Trio from Sweden, US and Turkey win Nobel Prize in Chemistry for DNA work

The portraits of the winners of the Nobel Prize in Chemistry 2015 (from left) Sweden's Tomas Lindahl, Paul Modrich of US and Turkish-American Aziz Sancar are displayed on a screen during a press conference on Oct 7, 2015 at the Royal Swedish Academy
The portraits of the winners of the Nobel Prize in Chemistry 2015 (from left) Sweden's Tomas Lindahl, Paul Modrich of US and Turkish-American Aziz Sancar are displayed on a screen during a press conference on Oct 7, 2015 at the Royal Swedish Academy of Sciences in Stockholm.PHOTO: AFP

STOCKHOLM (Reuters/AFP) - Sweden's Dr Tomas Lindahl, the United States-based Dr Paul Modrich and Turkish-born Dr Aziz Sancar won the 2015 Nobel Prize for Chemistry for work on mapping how cells repair damaged DNA, the award-giving body said on Wednesday (Oct 7).

he three opened a dazzling frontier in medicine by unveiling how the body repairs DNA mutations that can cause sickness and contribute to ageing, the Nobel jury said.

The three were honoured "for having mapped, at a molecular level, how cells repair damaged DNA and safeguard the genetic information. Their work has provided fundamental knowledge of how a living cell functions and is, for instance, used for the development of new cancer treatments", the Swedish Royal Academy of Sciences said in a statement awarding the 8 million Swedish crowns (S$1.3 million).

"The basic research carried out by the 2015 Nobel laureates in chemistry has not only deepened our knowledge of how we function, but could also lead to the development of life-saving treatments," it added.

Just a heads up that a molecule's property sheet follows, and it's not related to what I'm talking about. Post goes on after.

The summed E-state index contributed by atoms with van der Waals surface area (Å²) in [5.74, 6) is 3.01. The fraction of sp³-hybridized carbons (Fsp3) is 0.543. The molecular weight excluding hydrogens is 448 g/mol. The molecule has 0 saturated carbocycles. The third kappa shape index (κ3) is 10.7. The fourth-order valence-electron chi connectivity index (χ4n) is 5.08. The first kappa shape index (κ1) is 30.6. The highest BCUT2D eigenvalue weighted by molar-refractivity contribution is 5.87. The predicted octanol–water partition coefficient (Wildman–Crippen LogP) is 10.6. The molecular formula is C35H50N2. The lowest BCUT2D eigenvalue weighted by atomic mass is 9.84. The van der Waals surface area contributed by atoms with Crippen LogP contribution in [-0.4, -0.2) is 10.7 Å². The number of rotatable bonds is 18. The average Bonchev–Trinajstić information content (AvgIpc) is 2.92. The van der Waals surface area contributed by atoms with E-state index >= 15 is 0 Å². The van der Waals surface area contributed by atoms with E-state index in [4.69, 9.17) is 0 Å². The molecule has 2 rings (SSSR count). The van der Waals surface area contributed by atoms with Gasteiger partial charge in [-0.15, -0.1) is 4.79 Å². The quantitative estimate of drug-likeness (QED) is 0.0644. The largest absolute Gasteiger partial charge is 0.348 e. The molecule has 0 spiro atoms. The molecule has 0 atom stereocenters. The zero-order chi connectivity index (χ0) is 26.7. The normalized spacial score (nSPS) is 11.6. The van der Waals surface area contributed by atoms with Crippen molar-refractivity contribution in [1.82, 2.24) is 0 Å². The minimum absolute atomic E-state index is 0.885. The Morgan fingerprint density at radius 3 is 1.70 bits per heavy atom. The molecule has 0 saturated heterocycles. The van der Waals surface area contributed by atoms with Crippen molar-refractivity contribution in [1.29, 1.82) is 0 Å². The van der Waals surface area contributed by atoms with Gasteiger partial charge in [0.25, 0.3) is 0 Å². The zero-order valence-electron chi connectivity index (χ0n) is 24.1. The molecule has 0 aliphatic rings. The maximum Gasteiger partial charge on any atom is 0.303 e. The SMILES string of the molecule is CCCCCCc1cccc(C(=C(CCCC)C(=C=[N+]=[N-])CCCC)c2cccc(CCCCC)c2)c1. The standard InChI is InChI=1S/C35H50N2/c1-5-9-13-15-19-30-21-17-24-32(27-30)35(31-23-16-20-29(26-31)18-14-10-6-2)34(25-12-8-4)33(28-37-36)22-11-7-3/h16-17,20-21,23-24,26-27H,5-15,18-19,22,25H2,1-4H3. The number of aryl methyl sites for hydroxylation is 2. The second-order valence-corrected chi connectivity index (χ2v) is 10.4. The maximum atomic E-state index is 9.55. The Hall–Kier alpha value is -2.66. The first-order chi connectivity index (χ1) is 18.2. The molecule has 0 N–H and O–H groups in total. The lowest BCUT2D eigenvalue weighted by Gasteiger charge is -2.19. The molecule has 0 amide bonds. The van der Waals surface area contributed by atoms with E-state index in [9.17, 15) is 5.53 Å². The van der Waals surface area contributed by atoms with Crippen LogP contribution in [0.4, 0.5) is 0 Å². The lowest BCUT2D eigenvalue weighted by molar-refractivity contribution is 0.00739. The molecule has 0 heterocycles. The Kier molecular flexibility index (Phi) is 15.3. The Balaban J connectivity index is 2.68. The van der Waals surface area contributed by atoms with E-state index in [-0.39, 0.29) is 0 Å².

Dr Lindahl works at Britain's Francis Crick Institute and Clare Hall Laboratory, while Dr Modrich is a researcher at the Howard Hughes Medical Institute and Duke University School of Medicine in the United States.

 

Dr Sancar, who has US and Turkish citizenship, is a professor at the University of North Carolina in the United States.

DNA - deoxyribonucleic acid - is the chemical code for making and sustaining life.

When cells divide, molecular machines seek to replicate the code perfectly, but random slipups in their work can cause the daughter cells to die or malfunction.

DNA can also be damaged by strong sunlight and other environmental factors. But there is a swarm of proteins - a molecular repair kit - designed to monitor the process. It proof-reads the code and repairs damage.

The three were lauded for mapping these processes, starting with Dr Lindahl, who identified so-called repair enzymes - the basics in the toolbox.

Dr Sancar, born in Savur, Turkey, discovered the mechanisms used by cells to fix damage by ultraviolet radiation.

Dr Modrich laid bare a complex DNA-mending process called mismatch repair.

The three share the prize sum.

Chemistry was the third of this year's Nobel prizes.

The Nobel awards week continues with the announcements for the two-most closely-watched prizes: On Thursday, the winner of the literature prize will be announced, followed by the peace prize on Friday.

The economics prize will wrap up this year's Nobel season on Monday, Oct 12.

The laureates will receive their prizes at formal ceremonies in Stockholm and Oslo on Dec 10, the anniversary of the 1896 death of prize creator Alfred Nobel, a Swedish philanthropist and scientist.

The prize is named after Nobel and has been awarded since 1901 for achievements in science, literature and peace in accordance with his will.